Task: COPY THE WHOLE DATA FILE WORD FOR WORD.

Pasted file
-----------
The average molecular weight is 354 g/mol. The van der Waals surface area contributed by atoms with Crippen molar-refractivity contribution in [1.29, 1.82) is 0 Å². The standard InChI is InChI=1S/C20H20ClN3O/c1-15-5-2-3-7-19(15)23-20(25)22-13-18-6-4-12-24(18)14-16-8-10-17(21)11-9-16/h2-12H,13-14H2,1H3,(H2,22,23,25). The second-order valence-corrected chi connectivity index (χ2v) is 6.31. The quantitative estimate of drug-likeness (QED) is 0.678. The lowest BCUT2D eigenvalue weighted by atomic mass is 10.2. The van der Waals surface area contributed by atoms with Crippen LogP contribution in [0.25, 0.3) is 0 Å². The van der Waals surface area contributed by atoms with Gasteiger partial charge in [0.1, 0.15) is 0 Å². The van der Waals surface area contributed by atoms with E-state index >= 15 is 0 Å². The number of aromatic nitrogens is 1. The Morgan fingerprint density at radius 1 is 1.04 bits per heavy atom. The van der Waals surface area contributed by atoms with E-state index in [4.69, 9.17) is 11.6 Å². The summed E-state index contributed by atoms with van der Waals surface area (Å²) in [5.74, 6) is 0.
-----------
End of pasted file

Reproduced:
The average molecular weight is 354 g/mol. The van der Waals surface area contributed by atoms with Crippen molar-refractivity contribution in [1.29, 1.82) is 0 Å². The standard InChI is InChI=1S/C20H20ClN3O/c1-15-5-2-3-7-19(15)23-20(25)22-13-18-6-4-12-24(18)14-16-8-10-17(21)11-9-16/h2-12H,13-14H2,1H3,(H2,22,23,25). The second-order valence-corrected chi connectivity index (χ2v) is 6.31. The quantitative estimate of drug-likeness (QED) is 0.678. The lowest BCUT2D eigenvalue weighted by atomic mass is 10.2. The van der Waals surface area contributed by atoms with Crippen LogP contribution in [0.25, 0.3) is 0 Å². The van der Waals surface area contributed by atoms with Gasteiger partial charge in [0.1, 0.15) is 0 Å². The van der Waals surface area contributed by atoms with E-state index >= 15 is 0 Å². The number of aromatic nitrogens is 1. The Morgan fingerprint density at radius 1 is 1.04 bits per heavy atom. The van der Waals surface area contributed by atoms with E-state index in [4.69, 9.17) is 11.6 Å². The summed E-state index contributed by atoms with van der Waals surface area (Å²) in [5.74, 6) is 0.